Biases gave me a chance to create a new character. Bridie Kelly came out of whole cloth and, unlike nearly everyone else I’ve created for Star Trek fan fiction, she does not connect up to the Reed-Madden-Digiorno-Beckett-Hayes-O’Day family.
So I wrote this short story in response to a prompt of the same name. Being here in Boston, you can hear the Irish brogue on most days. Hence I kept hearing the phrase, ‘No Irish Need Apply‘ as I thought of what would become this story.
For Bridie Kelly, it’s the chance to get a new, decent job. She is a highly skilled nurse’s assistant and caregiver. But she’s tired of seeing sick and dying children (her earlier posting was at a children’s hospital). For Soval, he’s getting up there in years, even for a Vulcan. His aides don’t quite know what to do with him, as he needs care. Plus he’s lost his logical focus and, instead, is impatient. He might also have a bit of the Vulcan equivalent of Alzheimer’s (which is not canon although I think it should be).
Much like Flip; Confidence; A Long, Long Time Ago; Gainful; and Voracious, this is a job interview story. I like the interactions, in particular how Bridie conducts herself and pushes past her doubts. I’ve had people ask for a sequel, or there are even people who ‘ship her and Soval! I think that’s nuts. This is a job interview and nothing more. People can certainly get along without romance becoming a part of it. Not every story merits an extension, or should end with a kiss in front of a sunset backdrop.
While I had stories of her being hired to work on the NX-01, and she had talked about her childhood in Reversal and Together in particular, there was no depiction of Lili as a teenager until this story.
The story begins with Lili and her grandparents, who sometimes speak English and sometimes speak French, reminding her of a very important appointment.
Lili, like teenagers since the beginning of time, is a bit impatient and annoyed. Clearly, Lilienne and Richard Ducasse have been over this with her several times already.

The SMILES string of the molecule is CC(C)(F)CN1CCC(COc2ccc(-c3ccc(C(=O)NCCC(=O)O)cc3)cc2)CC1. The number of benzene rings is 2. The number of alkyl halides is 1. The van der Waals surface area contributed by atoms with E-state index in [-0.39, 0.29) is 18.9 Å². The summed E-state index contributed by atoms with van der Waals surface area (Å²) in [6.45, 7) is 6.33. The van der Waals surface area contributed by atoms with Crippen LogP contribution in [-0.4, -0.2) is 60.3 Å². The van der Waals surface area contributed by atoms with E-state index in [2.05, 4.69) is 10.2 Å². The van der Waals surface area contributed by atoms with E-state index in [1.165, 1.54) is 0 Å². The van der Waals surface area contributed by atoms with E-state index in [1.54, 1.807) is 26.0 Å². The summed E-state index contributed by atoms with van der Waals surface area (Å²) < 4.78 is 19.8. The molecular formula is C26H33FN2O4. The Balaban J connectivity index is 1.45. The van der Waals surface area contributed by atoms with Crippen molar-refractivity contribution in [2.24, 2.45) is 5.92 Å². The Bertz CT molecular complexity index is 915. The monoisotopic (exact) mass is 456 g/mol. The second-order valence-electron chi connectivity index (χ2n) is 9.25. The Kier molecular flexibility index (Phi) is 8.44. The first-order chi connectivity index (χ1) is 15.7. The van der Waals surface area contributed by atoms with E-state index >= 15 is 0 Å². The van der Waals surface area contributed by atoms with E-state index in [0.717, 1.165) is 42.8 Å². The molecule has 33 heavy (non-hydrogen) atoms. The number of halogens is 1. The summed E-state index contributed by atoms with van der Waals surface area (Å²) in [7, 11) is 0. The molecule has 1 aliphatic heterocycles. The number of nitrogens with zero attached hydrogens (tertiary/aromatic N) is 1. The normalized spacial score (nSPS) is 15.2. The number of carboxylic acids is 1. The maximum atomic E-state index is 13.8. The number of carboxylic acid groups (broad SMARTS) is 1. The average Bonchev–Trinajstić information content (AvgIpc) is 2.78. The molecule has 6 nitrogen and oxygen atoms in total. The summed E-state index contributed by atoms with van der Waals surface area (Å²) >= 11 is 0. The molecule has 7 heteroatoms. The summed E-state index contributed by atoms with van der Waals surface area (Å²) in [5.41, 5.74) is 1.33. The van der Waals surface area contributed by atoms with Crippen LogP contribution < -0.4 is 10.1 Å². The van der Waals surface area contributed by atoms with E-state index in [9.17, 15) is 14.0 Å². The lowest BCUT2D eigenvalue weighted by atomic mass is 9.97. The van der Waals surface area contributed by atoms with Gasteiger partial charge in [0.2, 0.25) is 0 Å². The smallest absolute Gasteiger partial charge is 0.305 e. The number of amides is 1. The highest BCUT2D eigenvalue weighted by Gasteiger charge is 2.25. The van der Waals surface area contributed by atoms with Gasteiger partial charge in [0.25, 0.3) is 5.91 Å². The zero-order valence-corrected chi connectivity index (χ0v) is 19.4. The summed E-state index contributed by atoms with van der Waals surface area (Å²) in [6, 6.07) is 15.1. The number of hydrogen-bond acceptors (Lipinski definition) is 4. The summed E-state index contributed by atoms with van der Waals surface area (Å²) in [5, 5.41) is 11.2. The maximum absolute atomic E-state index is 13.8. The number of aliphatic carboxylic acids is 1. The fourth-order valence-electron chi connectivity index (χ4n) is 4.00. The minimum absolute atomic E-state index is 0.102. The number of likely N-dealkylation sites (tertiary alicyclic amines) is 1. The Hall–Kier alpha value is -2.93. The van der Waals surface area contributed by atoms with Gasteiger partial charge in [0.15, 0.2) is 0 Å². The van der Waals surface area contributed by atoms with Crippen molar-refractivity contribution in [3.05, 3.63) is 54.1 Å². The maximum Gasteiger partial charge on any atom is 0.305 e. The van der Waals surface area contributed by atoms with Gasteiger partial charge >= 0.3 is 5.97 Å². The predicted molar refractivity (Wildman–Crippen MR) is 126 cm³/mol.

What’s the appointment? It’s a chance to cook for the head of the Mars Culinary Institute. Impressing the strict judge will get her a place in the school and, potentially, a far better future. Otherwise, as a teenager with mediocre grades and an expunged record for joyriding, she’s got a wonderful future of washing dishes ahead of her, and not much more. This is a chance to excel.
And she very nearly blows it, particularly as the judge is a Vulcan and the dish is lobster en croute. This is a major problem, as Vulcans are vegetarians (that’s Star Trek canon). I write Vulcans as being vegans, so they are even more strict.
Want to know if it all works out? Read on; the story is short.
I loved having the chance to show a little of Lili’s earlier life, and even her Ducasse grandparents, who had been mentioned several times previously but never actually seen in any context other than a dream until this little story.
I enjoy this actor’s performances and respect the casting decision 100% for my Star Trek fanfiction.
Abrasive and capricious, Zef is grounded by Lily. In a ruined post-World War III landscape, she helps him focus on what will become not only the greatest achievement of his life, it will likely be one of the greatest achievements in all of human history – the invention of Warp Drive.